Conford, Kilkenny and Leonard. The opinion of the court was delivered by Kilkenny, J.A.D.
[105 NJSuper Page 568] Defendant was charged in an indictment with having, between August 1, 1967 and October 30, 1967, in the Township of Middle, in the County of Cape May, unlawfully and carnally abused a named woman-child under the age of 16 years and of the age of 12 years or over,
to wit, of the age of 14 years, he then and there being over the age of 16 years, contrary to the provisions of N.J.S. 2 A:138-1.
Defendant was tried before a jury and found guilty.
This statutory offense may be committed with or without the girl's consent. It is a high misdemeanor and is punishable by a fine of not more than $5,000, or by imprisonment for not more than 15 years, or both. Defendant was sentenced to a jail term of 250 days, the time already served.
It is undisputed that at the times of the alleged offense the girl was only 14 years old. Her birth certificate indicates the date of her birth as November 4, 1952. Defendant was 19 years old at the time of his trial on June 18, 1968. Accordingly, he more than satisfied the fixed statutory age of 16 years for the male when he "unlawfully and carnally abused" the girl, as those words are understood under the statute. He admitted in his testimony that he had sexual relations with her twice a week "from the beginning of September to the 28th of November." No force was used. But none need be, under the statute. As a result of the intercourse between them, the girl became pregnant.
The conceded facts above demonstrate a violation of N.J.S. 2 A:138-1 and require affirmance of the judgment of conviction.
The sole argument made on behalf of defendant on this appeal is that the trial court should have recognized as a defense in this statutory rape prosecution the fact that the accused reasonably believed that the prosecutrix was above the age of 16 years. He testified that she told him she was 16. The girl denied this. He said he believed that she was about 17, because "she looked older to me." The trial court sustained the State's objection to this line of questioning. In its charge to the jury, the trial court explained the three essentials of the statutory offense, viz., (1) the girl's age; (2) the young man's age; and (3) the sexual intercourse. The jury was told that the crime could be committed with or without the consent of the alleged victim. The jury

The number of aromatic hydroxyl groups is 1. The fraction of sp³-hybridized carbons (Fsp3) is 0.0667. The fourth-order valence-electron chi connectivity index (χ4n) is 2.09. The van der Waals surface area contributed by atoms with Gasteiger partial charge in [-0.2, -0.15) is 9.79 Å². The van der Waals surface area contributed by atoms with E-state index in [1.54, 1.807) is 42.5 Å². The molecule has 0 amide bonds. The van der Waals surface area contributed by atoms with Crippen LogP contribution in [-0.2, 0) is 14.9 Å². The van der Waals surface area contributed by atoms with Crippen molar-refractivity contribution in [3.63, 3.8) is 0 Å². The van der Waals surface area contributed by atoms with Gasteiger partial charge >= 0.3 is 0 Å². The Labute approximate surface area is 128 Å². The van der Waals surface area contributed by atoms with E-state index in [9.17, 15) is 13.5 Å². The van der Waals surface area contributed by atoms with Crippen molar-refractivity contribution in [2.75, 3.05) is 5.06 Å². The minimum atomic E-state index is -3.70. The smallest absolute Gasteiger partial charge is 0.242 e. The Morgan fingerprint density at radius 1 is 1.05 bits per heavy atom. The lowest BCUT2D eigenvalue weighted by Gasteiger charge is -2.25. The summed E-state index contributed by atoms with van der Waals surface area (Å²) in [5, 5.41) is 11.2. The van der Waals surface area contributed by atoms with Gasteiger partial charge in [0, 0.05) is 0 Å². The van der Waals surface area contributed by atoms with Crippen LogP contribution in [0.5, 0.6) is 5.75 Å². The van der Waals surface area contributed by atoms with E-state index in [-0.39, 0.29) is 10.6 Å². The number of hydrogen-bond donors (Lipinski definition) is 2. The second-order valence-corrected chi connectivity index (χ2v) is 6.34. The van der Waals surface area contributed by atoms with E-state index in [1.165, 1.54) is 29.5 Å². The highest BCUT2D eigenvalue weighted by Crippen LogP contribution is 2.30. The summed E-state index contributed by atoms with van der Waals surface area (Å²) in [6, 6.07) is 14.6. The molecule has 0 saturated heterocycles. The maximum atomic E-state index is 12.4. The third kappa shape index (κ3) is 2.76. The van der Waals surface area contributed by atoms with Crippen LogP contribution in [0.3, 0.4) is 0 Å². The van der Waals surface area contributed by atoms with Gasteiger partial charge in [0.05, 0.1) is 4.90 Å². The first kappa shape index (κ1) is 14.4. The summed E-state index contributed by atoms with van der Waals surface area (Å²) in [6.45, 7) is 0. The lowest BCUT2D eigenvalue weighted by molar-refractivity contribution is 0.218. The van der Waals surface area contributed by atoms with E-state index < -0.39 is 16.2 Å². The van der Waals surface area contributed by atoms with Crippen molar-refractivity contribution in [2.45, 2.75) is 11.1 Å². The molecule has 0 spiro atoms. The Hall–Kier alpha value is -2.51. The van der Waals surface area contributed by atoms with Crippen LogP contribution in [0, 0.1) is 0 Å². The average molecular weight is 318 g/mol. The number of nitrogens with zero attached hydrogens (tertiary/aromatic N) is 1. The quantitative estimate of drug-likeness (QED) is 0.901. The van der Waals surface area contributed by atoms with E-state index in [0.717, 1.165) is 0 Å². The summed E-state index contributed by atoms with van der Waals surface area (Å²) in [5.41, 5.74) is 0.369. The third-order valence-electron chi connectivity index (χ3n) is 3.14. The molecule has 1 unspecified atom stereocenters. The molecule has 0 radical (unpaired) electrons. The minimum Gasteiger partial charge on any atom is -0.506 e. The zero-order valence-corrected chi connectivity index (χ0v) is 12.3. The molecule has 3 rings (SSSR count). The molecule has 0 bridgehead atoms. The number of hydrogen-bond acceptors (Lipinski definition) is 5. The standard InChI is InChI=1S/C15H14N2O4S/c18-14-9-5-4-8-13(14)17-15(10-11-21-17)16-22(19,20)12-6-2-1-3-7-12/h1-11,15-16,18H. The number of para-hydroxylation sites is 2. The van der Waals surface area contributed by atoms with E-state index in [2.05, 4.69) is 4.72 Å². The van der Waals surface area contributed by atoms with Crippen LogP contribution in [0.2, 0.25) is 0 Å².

was not instructed that defendant's mistaken belief of the girl's age could be considered as a defense.
In 1 Wharton, Criminal Law (1957), § 321, it is stated:
"It is no defense that the defendant did not know that the female was under the statutory age of consent. It is immaterial that the defendant in good faith believed that the female was above the prohibited age, that he had exercised reasonable care to ascertain her age; that his belief, though erroneous, was reasonable; or that the defendant had been misled by the appearance or statements of the female.
The defendant acts at his peril that the female may in fact be under the age of consent. The fact that the defendant cannot assert as a defense his bona fide belief in the victim's age does not make ...